The state budget is one of the biggest factors school districts have to consider when planning ahead financially. But lawmakers still haven't made up their minds for next year. The uncertainty is causing problems for some schools, especially those in districts where cuts are inevitable.
The Ballard School District can no longer wait on lawmakers - the district needs to prepare for next year, now.
“We have to plan based on a conservative scenario,” said David Jackson, the President of the Ballard Board of Education.
The district is planning on an additional 2% in state funding; an increase that will still leave an $800,000 shortfall.
“That really means in order to get to that $800,000 we have to cut deeper than that. We have to cut over a million dollars, because we have to cover increased costs as well. So it’s a sizable cut,” said Jackson.
Some of the shortfall the district is faced with stems from a new high school. “When you open a new facility there are staffing implications, you add staff, you add energy costs, and so all those things contribute,” explained Superintendent Ottie Maxey. But the superintendent said that school was needed. The district gains an average of 20 students per year. But that growth now has them worried even further about the cuts- which could mean fewer staff in the classroom.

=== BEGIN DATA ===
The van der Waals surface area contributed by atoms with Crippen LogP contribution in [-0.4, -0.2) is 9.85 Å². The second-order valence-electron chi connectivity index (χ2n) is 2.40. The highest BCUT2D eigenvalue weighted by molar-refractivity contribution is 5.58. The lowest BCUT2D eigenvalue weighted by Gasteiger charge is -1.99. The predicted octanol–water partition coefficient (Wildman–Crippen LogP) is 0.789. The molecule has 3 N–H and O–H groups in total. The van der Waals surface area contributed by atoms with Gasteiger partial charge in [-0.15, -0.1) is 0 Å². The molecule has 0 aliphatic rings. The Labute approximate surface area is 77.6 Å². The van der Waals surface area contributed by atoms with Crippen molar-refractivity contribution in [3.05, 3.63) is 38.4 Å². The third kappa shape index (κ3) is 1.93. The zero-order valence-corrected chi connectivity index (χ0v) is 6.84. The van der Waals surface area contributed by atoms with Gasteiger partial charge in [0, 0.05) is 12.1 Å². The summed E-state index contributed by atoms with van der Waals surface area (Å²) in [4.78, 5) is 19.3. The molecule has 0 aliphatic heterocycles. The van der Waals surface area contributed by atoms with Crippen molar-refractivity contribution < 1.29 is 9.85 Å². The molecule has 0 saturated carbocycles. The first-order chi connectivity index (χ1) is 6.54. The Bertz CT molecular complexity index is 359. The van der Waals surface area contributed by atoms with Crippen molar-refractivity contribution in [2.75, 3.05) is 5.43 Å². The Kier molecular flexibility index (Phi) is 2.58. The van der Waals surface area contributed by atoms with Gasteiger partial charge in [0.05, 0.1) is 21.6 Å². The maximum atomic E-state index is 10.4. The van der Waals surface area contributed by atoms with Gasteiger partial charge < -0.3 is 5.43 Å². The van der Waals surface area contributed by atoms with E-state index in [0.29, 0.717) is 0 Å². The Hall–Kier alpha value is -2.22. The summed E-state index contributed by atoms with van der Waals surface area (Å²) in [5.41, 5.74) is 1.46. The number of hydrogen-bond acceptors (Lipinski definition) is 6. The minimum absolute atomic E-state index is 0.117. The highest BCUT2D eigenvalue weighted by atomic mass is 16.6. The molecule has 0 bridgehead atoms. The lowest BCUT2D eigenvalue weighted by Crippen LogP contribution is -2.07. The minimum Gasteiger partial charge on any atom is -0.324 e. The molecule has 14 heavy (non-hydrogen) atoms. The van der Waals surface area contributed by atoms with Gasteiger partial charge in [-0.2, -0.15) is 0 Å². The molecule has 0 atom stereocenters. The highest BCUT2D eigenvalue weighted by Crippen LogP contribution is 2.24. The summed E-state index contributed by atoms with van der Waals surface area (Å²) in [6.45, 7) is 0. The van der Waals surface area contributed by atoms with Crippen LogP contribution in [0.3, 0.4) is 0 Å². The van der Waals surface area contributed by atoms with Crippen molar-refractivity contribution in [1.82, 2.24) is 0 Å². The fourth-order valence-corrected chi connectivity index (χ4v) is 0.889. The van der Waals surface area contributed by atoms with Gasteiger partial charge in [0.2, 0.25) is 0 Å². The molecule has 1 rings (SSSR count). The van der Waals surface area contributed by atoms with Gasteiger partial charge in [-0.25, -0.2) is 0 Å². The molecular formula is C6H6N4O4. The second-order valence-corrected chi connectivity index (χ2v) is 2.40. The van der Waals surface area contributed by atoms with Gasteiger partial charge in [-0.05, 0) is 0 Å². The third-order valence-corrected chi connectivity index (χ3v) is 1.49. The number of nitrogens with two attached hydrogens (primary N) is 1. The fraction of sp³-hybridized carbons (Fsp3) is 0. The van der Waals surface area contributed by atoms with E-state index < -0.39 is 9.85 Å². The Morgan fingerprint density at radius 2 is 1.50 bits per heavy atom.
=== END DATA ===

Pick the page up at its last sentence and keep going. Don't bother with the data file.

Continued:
“There will be some people that will not have jobs next year in the district,” said Jackson.
More than 20 positions will have to be cut, out of 179.
“Frankly it's gut-wrenching,” said Maxey.
The Iowa House has already approved a 2% increase in funding. The Senate has opted for a 4% hike.
Final recommendations on how to make up for the $800,000 shortfall in the Ballard school district are expected March 11th. Those behind the decision said they are working to make sure none of the schools programs suffer with the cuts. One thing they are considering is possibly funding some coaching positions out of the activities fund, and cut supplies as much as they can.